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Oneida language is on the move

ONEIDA NATION HOMELANDS, N.Y. -- Early on a wintry Monday, an Oneida
classroom is filled with chirping voices and the smell of coffee. The
morning's class is arriving. Eight women chat against the room's
drawing-peppered walls while overhead, clock faces show the hours of the
day in Oneida and over one woman's shoulder a sun and cloud demonstrate
types of weather.

Sunny Shenandoah teaches today's lesson, although the women take turns
leading the class. She asks a question in Oneida, pointing to drawings
taped to a whiteboard behind her. The other women answer, giggling and
correcting each other's mistakes.

Almost two years into the Oneida Nation's newest language initiative,
classes have an easy, homey feel. Over coffee and chatter it's easy to
forget that the program is one of the nation's most innovative efforts at
reviving a dying Native language. Shenandoah's class is built on an
immersion framework developed by Berlitz International, a well-known
language education company.

Following the lead of the Lakota Nation, the Oneidas are only the second
Indian community to contract with Berlitz. They got the idea to find an
immersion program by visiting a Mohawk program, said Sheri Beglen, an
advanced member of the class and an experienced Oneida teacher. The Mohawks
were already using immersion (though not through a contracted company), and
Beglen said that seeing it in action was an enlightening experience.

"It was amazing to see little [Mohawk] kids walking around speaking their
language," she said. Such a thing did not exist at the Oneida Nation.

Shenandoah said that before this initiative began, there were only two
families in the region who spoke any Oneida natively. Attempts to teach the
language to non-Native speakers were failing.

Deniz Ghrewati, a Berlitz instructor and spokesman, said that creating a
comfort level in teachers is an essential part of the Berlitz program, what
she calls the "direct method." Before Berlitz, teachers with only minimal
knowledge of the language were instructing others.

"Our goal was to get them thinking in the language," she said. "By the end
[of the first class] they were laughing and joking in Oneida. It was very
emotional."

Since their initial 25-week Oneida immersion course, the teachers'
education continues in classes like Shenandoah's, which perpetuate this
comfort and ease.

Designing a program that led to this stage of immersion was no small feat,
however, because the Berlitz method relies heavily on using "native-fluent"
instructors. When dealing with a language spoken by only several hundred
people on the North American continent, this isn't easy.

Berlitz took revolutionary steps to find native Oneida speakers, said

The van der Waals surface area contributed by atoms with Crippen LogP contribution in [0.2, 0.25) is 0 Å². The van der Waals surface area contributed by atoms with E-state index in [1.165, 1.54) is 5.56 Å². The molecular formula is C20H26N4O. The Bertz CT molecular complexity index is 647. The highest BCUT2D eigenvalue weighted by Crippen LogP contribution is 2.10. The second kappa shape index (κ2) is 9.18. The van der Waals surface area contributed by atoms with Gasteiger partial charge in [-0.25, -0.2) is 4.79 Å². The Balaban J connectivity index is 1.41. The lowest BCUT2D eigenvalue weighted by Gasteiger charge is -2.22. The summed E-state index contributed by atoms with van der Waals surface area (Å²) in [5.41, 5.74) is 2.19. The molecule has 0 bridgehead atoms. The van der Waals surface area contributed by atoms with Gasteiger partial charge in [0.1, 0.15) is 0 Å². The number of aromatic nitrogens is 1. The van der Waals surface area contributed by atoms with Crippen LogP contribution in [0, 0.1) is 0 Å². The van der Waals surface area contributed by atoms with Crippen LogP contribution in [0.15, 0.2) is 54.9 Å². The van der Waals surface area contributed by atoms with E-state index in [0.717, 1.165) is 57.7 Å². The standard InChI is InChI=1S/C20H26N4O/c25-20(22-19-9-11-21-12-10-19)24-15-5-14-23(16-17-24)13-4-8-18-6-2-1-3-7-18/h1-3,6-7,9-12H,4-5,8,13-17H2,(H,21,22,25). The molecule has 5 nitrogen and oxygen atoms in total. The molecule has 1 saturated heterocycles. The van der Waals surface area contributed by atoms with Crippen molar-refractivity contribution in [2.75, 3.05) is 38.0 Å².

Ghrewati. It contacted a group of Oneidas living in the Thames River region
of Canada, where Oneida is more commonly spoken, and flew two speakers to
central New York to start the course.

Before starting to teach, the two Thames Oneidas were coached extensively
in the direct method of teaching. The instruction consists of listening and
repetition, along with visual cues, like the ones Shenandoah uses in class.

Ray George is one of the Thames Oneidas who began the central New York
course. George has remained in New York to assist with the classes as the
teachers become more and more fluent. He supports the women when they make
mistakes, said Beglen.

George said that the New York Oneidas, while new to the language, are
making strides that surpass even other native-speaking Oneida groups.

"Overall, in the language being learned in the three Oneida groups, they
are doing the best," he said. The New Yorkers are also some of the only
Oneidas learning to read and write the language.

Shenandoah said that the work with Berlitz has been exciting and personally
rewarding.

"I just heard about this program and knew right away it's what I wanted to
do," she said. "I feel really proud of myself."

Last summer, the Berlitz-revived Oneida language reached young Oneidas for
the first time through several pilot programs. Shenandoah said that getting
the language to kids early is the most effective way to create real fluency
in the community.

"I'd really like to get it into schools," she said.

The Stockbridge Valley Central School District, in Stockbridge Valley,
N.Y., is just seven miles south of the Oneida Nation. Ten percent of the
district's students are Oneida, said Superintendent Randy Richards. The
district incorporates many aspects of the Oneida culture into the
curriculum, he said, but so far it has been unable to integrate an Oneida
language class into the schools.

With the newfound success of the Oneida language program, that may all
change. Richards said he would be very interested in employing a fluent
Oneida speaker to teach children the language.

Having finished their work, the women wrap up the day's lesson. They swing
on their coats and purses, still discussing the verb "to go" as they
chatter out the door. It's an appropriate verb, considering the dynamic
nature of the Oneidas' new language plans.

The program is going places, and fast.